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Thursday, January 15, 2015

Below standard

Seems my 'living in a forest-garden' piece was not of interest to the Standard authors, either that or it went missing in the ether. No matter, here's what I wrote. Probably too flippant.Or maybe I'm too impatient. I can be impatient.



Dave Kennedy’s very good post on the politics of food in Southland provoked a stream of largely supportive comments and a chance for me to give an insider’s view of a particular brand of food production; forest gardening and an opportunity to show that Southland isn’t some insignificant southern promontory populated by thick-pelted sea mammals stretched out on cold, sub-Antarctic rocks under a pale sun, yearning en masse to relocate to Auckland, Centre of the Known Universe. Oh no, the seals and we Southlanders do not! I’m not wanting to start a regional flame-war here; I’m certain there will be regions as just as delightful as Southland but this is the soil and climate I know best and it suits forest gardening down to the ground. Our garden, situated on a gentle northerly slope formed of deep loamy soil and watered with clean rain straight from the southern ocean, is an old food-forest, by food-forest standards. There are some ancient ones scattered about the globe, mostly tropical in location and nature but most are in their infancy, begun with the recent slew of youtube clips, radio interviews and magazine articles lauding the food-forest and those who create them. Ours then, is well established, at 25+ years old, and producing like a cool climate Horn of Plenty. Our garden oozes berries, drips plums and beats visitors around the head with apples. It’s stacked, in the manner of the best permaculture orchards, like a trifle; a canopy of bird-friendly, perch-perfect taller trees, sub-canopy of pear, apple, plum, nectarine and peach trees, all bearing up under the weight of their fruit at this early-summer period, bushes of fungi and grub-free berries and currants, a Southern speciality and a herbal layer that features everything that can be added to a salad or used to cure an ill. At ground level, bulbs, creepers, carpeters and …you get the picture; abundance with a touch of abandon. It’s easy-manage gardening. We don’t mow lawns, we eschew them. No petrol-motor sounds here, what work is carried out is handy-work. Birds flock here for the peace and quiet. Or perhaps it’s the berries. It is the berries. And the fruits. We favour perennial vegetables; cardoons, sea-beet, asparagus and so on, along with colonisers like yams and potatoes that can replicate themselves and provide an easy-care harvest year after year. People visit. Aucklanders too. They seem to find it both refreshing and stimulating. We wander the self-formed paths (I let pre-schoolers on visits pick their own paths through the undergrowth then we adults use those meandering, natural trails thereafter) and swap ideas - one of our most vigorous crops. It’s biodiversity writ large and causes me some angst when I’m sitting around the polished boardroom table at Environment Southland, when the issue of dairy farming comes up, and that’s every sitting day, when I want to shake my fellow councillors and shout “What about biodiversity! How about we require a standard of naturalness on those too-simplistic-to-be-healthy farms!!!” But I hold my tongue. I’ll a peaced-out kinda guy. If, in my dotage, I look about me and find that forest-gardens have spread like a beneficial contagion, I’ll fade away a happy man, knowing that finally, we’ve got it right and have settled with the planet. My sincere belief is that forest gardens, food-forests, permaculture farms, call them what you will, are the panacea for the hack-job we humans have done on our home-planet so far and that once we all have one to recreate in, or at least a shared-space that fits the description, we’ll come right as a species.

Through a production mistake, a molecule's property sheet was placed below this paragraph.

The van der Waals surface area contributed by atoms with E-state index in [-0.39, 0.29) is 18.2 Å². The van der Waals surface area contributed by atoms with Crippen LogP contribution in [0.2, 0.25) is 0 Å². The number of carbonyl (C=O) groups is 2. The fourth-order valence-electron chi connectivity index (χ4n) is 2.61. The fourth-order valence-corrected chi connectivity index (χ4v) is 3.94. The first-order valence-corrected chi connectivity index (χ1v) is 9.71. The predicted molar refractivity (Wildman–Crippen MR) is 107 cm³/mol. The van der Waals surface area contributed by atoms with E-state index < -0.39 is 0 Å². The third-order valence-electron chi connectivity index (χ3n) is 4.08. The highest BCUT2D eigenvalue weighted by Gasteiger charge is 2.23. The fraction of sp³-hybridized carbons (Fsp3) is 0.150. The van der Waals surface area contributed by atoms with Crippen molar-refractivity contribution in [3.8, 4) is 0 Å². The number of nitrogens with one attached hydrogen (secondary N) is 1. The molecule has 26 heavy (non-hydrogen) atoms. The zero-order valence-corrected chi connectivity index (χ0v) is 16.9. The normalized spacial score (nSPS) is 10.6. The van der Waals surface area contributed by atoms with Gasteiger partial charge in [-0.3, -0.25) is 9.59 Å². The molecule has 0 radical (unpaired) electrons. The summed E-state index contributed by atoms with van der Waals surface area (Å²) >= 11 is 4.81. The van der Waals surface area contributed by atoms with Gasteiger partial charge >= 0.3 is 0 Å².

4 comments:

Philip Todd said...

Liked the story about living of the land (or forest) without all the need for supermarkets and the like. But studying the photo looking for any free tips I caught sight of a Sky dish. Are you really connected to the modern world?
Good to see the times doing some stories on real people doing real things and not driven by money.
We need you to lead the southern Eden project where we develop sustainable living and farming practices. It would be a huge tourism attraction as people reconnect with the land.

robertguyton said...

Damn that dish! It's not Sky, never had it, and it's not functioning - no television to link to it. I keep saying, "must unbolt that thing" but haven't done it...til today! I thought the same thing when I saw the photo, but by then, it was too late. Hope your year is going well, Philip.

Philip Todd said...

I did think you would be a stand on the hill with two flags type of bloke Robert rather than the wait for the signal to come.
Year is coming good after a dumb accident left me in plaster for six weeks staring at walls in early Nov. I think it was karma for working on a Sunday but more like just something deserved for taking my mind off the job.
But good people at Kew have me back to almost normal if it could ever be said the I was ever normal

robertguyton said...

Broke-bone! Oh no! Six weeks incapacitated would be hard to take, Philip, I'm sorry for your accident and hope you're chipper again and not walking with a limp or writing cack-handed.